Toward the end of Luther’s Commentary, he himself cites the alleged prophecy (cited in the aforementioned article by Dr. Hermann):

St. John Hus prophesied about me when he wrote from his prison in Bohemia, “They will roast a goose now (for Hus means a goose [in Czech]), but in a hundred years they will hear a swan singing that they will have to put up with.” And that is the way it will be, if God wills.

In the Weimar Edition, this quote is footnoted by the editors as follows:

At the beginning of his imprisonment in Constance, at the end of 1414, thus a half-year before his death at the stake, Huss wrote to his friends in Prague the words that sound like a prophecy: “And this same truth has sent to Prague many falcons and eagles, which surpass the other birds in sharpness of vision, in replacement of the one weak and easily eliminated Goose. High above they are flying back and forth in this grace of God and snatching many birds for Christ Jesus, who will make them strong and will establish all his faithful” (Documenta Magistri Iohannis Hus ed. F. Palacky, Prag 1869, Epistolae Nr. 17, p. 40).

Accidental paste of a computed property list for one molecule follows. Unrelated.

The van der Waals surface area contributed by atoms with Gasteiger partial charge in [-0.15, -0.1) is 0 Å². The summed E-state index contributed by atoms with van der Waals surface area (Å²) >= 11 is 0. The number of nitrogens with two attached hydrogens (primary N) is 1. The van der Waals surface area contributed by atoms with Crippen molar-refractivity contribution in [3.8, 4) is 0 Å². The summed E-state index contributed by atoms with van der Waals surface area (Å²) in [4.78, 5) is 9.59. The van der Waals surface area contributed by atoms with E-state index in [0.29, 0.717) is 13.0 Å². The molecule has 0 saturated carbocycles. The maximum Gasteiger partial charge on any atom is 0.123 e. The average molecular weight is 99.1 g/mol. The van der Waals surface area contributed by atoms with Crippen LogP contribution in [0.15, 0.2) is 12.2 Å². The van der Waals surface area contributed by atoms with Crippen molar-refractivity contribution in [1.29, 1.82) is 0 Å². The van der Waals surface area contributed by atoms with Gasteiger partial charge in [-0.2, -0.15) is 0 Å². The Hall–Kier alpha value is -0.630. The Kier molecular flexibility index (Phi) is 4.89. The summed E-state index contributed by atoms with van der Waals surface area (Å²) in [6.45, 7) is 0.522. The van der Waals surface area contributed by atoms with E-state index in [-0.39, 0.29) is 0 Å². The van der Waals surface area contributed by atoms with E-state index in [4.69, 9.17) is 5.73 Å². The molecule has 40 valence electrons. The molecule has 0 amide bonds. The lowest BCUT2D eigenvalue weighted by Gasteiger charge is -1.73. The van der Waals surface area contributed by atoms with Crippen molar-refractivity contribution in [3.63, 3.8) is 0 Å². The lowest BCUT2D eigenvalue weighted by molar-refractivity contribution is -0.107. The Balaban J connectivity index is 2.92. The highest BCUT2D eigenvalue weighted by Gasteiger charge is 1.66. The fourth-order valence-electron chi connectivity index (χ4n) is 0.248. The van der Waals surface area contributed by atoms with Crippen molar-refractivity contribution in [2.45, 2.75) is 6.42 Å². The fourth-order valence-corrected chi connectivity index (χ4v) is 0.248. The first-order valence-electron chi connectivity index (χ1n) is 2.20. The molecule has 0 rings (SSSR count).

Sources
Johannes Mathesius, Historien / Von des Ehrwirdigen in Gott Seligen thewren Manns Gottes / Doctoris Martini Luthers / anfang / lehr / leben und sterben [Nuremberg, 1566], fol. 4

Lewis W. Spitz and Helmut T. Lehmann, eds., Luther’s Works, trans. Robert R. Heitner (Philadelphia: Fortress Press, 1960), 34:63ff, esp. pp. 65,104

Weimarer Ausgabe 30/3:387

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Quote of the Week – Rubbing God’s Ears

Philipp Melanchthon traveled to a colloquy in Hagenau after Philip of Hesse’s bigamy became known and was causing a scandal for the Lutherans. (Luther had actually recommended this bigamy for pastoral reasons—definitely not his finest moment.) The sensitive Melanchthon was so troubled by the scandal that by the time he reached Weimar he had already become so sick that he could not continue the trip. He contracted a bad fever and was bedridden.